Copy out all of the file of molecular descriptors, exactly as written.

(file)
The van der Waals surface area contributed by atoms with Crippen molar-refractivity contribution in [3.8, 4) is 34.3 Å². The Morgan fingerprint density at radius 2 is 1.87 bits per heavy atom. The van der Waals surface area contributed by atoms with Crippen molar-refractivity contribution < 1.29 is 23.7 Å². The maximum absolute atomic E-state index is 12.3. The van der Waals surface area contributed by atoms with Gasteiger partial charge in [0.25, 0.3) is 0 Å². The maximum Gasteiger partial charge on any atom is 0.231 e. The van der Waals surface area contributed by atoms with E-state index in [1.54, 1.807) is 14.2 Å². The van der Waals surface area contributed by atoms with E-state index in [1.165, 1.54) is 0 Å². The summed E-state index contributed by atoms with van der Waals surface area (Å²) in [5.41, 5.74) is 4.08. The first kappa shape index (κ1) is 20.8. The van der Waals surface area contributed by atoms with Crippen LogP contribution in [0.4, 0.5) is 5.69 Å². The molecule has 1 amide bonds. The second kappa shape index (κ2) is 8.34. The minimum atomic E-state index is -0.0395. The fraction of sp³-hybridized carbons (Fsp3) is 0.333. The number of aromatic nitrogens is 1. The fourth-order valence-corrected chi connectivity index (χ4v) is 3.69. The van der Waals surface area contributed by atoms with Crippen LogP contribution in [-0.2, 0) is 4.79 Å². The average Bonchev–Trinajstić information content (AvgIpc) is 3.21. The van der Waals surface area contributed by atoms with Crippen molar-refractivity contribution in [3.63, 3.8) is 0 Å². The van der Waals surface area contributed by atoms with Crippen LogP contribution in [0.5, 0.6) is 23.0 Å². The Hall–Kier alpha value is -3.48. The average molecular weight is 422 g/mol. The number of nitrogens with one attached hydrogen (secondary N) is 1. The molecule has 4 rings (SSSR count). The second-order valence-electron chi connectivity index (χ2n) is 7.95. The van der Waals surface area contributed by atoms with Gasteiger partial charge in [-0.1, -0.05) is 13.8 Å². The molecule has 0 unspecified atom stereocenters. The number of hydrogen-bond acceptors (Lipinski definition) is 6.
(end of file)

The van der Waals surface area contributed by atoms with Crippen molar-refractivity contribution in [3.8, 4) is 34.3 Å². The Morgan fingerprint density at radius 2 is 1.87 bits per heavy atom. The van der Waals surface area contributed by atoms with Crippen molar-refractivity contribution < 1.29 is 23.7 Å². The maximum absolute atomic E-state index is 12.3. The van der Waals surface area contributed by atoms with Gasteiger partial charge in [0.25, 0.3) is 0 Å². The maximum Gasteiger partial charge on any atom is 0.231 e. The van der Waals surface area contributed by atoms with E-state index in [1.54, 1.807) is 14.2 Å². The van der Waals surface area contributed by atoms with E-state index in [1.165, 1.54) is 0 Å². The summed E-state index contributed by atoms with van der Waals surface area (Å²) in [5.41, 5.74) is 4.08. The first kappa shape index (κ1) is 20.8. The van der Waals surface area contributed by atoms with Crippen LogP contribution in [0.4, 0.5) is 5.69 Å². The molecule has 1 amide bonds. The second kappa shape index (κ2) is 8.34. The minimum atomic E-state index is -0.0395. The fraction of sp³-hybridized carbons (Fsp3) is 0.333. The number of aromatic nitrogens is 1. The fourth-order valence-corrected chi connectivity index (χ4v) is 3.69. The van der Waals surface area contributed by atoms with Crippen LogP contribution in [-0.2, 0) is 4.79 Å². The average Bonchev–Trinajstić information content (AvgIpc) is 3.21. The van der Waals surface area contributed by atoms with Crippen molar-refractivity contribution in [3.63, 3.8) is 0 Å². The van der Waals surface area contributed by atoms with Crippen LogP contribution in [0.5, 0.6) is 23.0 Å². The Hall–Kier alpha value is -3.48. The average molecular weight is 422 g/mol. The number of nitrogens with one attached hydrogen (secondary N) is 1. The molecule has 4 rings (SSSR count). The second-order valence-electron chi connectivity index (χ2n) is 7.95. The van der Waals surface area contributed by atoms with Gasteiger partial charge in [-0.1, -0.05) is 13.8 Å². The molecule has 0 unspecified atom stereocenters. The number of hydrogen-bond acceptors (Lipinski definition) is 6.